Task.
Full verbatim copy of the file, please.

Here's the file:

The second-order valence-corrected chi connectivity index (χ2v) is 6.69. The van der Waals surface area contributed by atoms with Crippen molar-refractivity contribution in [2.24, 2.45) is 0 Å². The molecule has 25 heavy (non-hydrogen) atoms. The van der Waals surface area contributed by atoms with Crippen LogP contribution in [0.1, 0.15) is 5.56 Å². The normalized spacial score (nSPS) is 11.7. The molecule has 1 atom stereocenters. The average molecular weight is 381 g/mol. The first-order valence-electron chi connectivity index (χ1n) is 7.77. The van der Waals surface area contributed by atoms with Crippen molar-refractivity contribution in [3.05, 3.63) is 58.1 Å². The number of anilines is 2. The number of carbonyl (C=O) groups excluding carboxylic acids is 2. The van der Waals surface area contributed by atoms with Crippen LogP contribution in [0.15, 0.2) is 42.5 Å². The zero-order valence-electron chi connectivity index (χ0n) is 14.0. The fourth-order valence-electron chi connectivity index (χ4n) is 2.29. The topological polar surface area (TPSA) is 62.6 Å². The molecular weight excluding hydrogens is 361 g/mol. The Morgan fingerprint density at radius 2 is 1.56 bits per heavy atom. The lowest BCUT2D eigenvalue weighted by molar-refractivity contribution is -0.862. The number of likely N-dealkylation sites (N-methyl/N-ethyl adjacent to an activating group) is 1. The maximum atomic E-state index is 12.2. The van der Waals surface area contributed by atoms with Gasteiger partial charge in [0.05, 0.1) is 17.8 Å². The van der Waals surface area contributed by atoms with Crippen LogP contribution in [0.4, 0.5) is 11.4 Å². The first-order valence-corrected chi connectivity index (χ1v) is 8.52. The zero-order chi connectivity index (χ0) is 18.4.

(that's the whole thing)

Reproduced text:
The second-order valence-corrected chi connectivity index (χ2v) is 6.69. The van der Waals surface area contributed by atoms with Crippen molar-refractivity contribution in [2.24, 2.45) is 0 Å². The molecule has 25 heavy (non-hydrogen) atoms. The van der Waals surface area contributed by atoms with Crippen LogP contribution in [0.1, 0.15) is 5.56 Å². The normalized spacial score (nSPS) is 11.7. The molecule has 1 atom stereocenters. The average molecular weight is 381 g/mol. The first-order valence-electron chi connectivity index (χ1n) is 7.77. The van der Waals surface area contributed by atoms with Crippen molar-refractivity contribution in [3.05, 3.63) is 58.1 Å². The number of anilines is 2. The number of carbonyl (C=O) groups excluding carboxylic acids is 2. The van der Waals surface area contributed by atoms with Crippen LogP contribution in [0.15, 0.2) is 42.5 Å². The zero-order valence-electron chi connectivity index (χ0n) is 14.0. The fourth-order valence-electron chi connectivity index (χ4n) is 2.29. The topological polar surface area (TPSA) is 62.6 Å². The molecular weight excluding hydrogens is 361 g/mol. The Morgan fingerprint density at radius 2 is 1.56 bits per heavy atom. The lowest BCUT2D eigenvalue weighted by molar-refractivity contribution is -0.862. The number of likely N-dealkylation sites (N-methyl/N-ethyl adjacent to an activating group) is 1. The maximum atomic E-state index is 12.2. The van der Waals surface area contributed by atoms with Gasteiger partial charge in [0.05, 0.1) is 17.8 Å². The van der Waals surface area contributed by atoms with Crippen LogP contribution in [0.4, 0.5) is 11.4 Å². The first-order valence-corrected chi connectivity index (χ1v) is 8.52. The zero-order chi connectivity index (χ0) is 18.4.